Fleur Cowles

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Fleur Cowles, (died in 2009) died "aged – probably – 101, was a formidably creative American journalist and socialite who turned her back on humble origins to make her life's business networking with important people all over the world. She travelled to Persia as the guest of the Shah; Cary Grant was best man at the last of her four weddings; Yehudi Menuhin visited to play at her house in Sussex...

"In 1946 President Harry Truman's administration appointed her special consultant on the Famine Emergency Committee, set up to deal with hunger in the post-war world. She devised a campaign urging Americans to cut down their consumption of cereals by 50 per cent to free up more grain for export to starving children in Europe.

"It was while she was in Washington working on the project that she met the publisher Gardner Cowles who was then with the Office of War Information. He was known as Mike, and by this time she had changed her name to Fleur. They married in December 1946 and she quickly joined his magazine Look, introducing features and fashion stories to appeal to women readers (she disapproved of its reputation as men's "barbershop reading") and expanding advertising.

"The late 1940s and early 1950s were to prove the basis of Fleur Cowles's lasting fame as a journalist and doyenne of the supremely well-connected. With her husband she travelled the world, meeting and interviewing leaders from Churchill to Eva Peron.

"She was at her best on the attack. During Fleur Cowles's 1950 trip to Buenos Aires, Eva Peron tried to charm the influential journalist, paying Cowles particular compliments about her jewellery. Cowles was not taken in, insisting Peron's political "motivation was hatred and revenge". The British Ambassador, Sir John Balfour, gave Fleur Cowles the idea of comparing the Perons to an earlier Argentinian husband-and-wife political team, Manuel and Encarnacion de Rosas. The result was Cowles's 1951 book, Bloody Precedent.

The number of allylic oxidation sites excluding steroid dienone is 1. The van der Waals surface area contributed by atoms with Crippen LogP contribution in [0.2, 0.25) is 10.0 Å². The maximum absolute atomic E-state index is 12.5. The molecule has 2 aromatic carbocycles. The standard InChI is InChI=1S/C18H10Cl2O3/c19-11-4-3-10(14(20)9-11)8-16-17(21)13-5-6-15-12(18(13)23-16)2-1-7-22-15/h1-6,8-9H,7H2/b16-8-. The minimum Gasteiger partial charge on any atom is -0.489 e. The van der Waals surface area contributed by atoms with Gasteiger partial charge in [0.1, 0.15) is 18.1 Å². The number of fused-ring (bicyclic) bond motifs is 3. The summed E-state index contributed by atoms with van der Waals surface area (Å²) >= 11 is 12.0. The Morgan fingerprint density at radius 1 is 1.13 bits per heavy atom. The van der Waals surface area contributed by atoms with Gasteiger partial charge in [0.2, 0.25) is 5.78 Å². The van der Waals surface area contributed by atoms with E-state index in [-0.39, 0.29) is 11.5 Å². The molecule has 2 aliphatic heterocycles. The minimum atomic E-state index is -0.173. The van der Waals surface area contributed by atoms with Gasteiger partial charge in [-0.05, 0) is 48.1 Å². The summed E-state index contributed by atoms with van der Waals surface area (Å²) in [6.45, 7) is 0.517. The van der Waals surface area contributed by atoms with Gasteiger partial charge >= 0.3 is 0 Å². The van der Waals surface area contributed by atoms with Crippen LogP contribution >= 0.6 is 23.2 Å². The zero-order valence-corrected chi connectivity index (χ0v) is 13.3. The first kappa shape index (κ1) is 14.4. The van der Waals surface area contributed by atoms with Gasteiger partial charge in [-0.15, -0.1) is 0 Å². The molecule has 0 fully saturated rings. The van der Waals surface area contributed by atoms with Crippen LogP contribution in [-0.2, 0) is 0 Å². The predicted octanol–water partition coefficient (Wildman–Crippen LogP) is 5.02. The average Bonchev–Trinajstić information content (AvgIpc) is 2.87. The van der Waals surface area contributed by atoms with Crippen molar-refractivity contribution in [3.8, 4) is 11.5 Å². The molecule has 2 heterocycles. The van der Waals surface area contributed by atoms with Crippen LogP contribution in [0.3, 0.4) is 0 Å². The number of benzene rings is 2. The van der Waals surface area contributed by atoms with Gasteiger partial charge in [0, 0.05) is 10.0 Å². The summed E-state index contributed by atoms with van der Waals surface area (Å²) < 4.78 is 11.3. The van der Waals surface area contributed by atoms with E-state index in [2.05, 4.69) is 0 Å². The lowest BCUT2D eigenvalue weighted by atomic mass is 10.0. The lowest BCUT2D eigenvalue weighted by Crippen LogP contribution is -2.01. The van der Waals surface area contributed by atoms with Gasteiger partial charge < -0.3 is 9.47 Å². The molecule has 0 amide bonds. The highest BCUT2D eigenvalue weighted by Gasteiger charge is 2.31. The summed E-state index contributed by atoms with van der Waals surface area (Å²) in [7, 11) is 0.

Most of her attention at this time, however, was turned to the lavish and stylish new magazine, Flair, started with her husband's considerable financial backing...

"Following their divorce, she married Tom Montague Meyer, a timber merchant some years her junior, whom history relates she had either met in Persia in 1953 (when staying in Tehran as a guest of the Shah) or when they sat together by chance on a plane. Cary Grant was best man. Once married the Meyers lived part of the year in five sets in Albany, London, part in their Elizabethan farmhouse in Sussex and part in a ninth-century castle, which they restored in the Extremadura province of Spain.

"Fleur continued to be energetic for the rest of her life. She produced an authorised biography of Salvador Dalí in 1959...

"Fleur Cowles's achievements in other spheres were no less impressive. She was a senior fellow of the Royal College of Art in London, a trustee of the Jersey Wildlife Preservation Trust and president of the European-based LSB Leakey Trust. With her last husband, she helped build the Institute for American Studies at Oxford University, and she served as a trustee of the George Marshall Home in Virginia. The University of Texas at Austin built an exact replica of her study in Albany and held regular symposia in her name." [1]

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  1. Fleur Cowles, telegraph.co.uk, accessed June 12, 2010.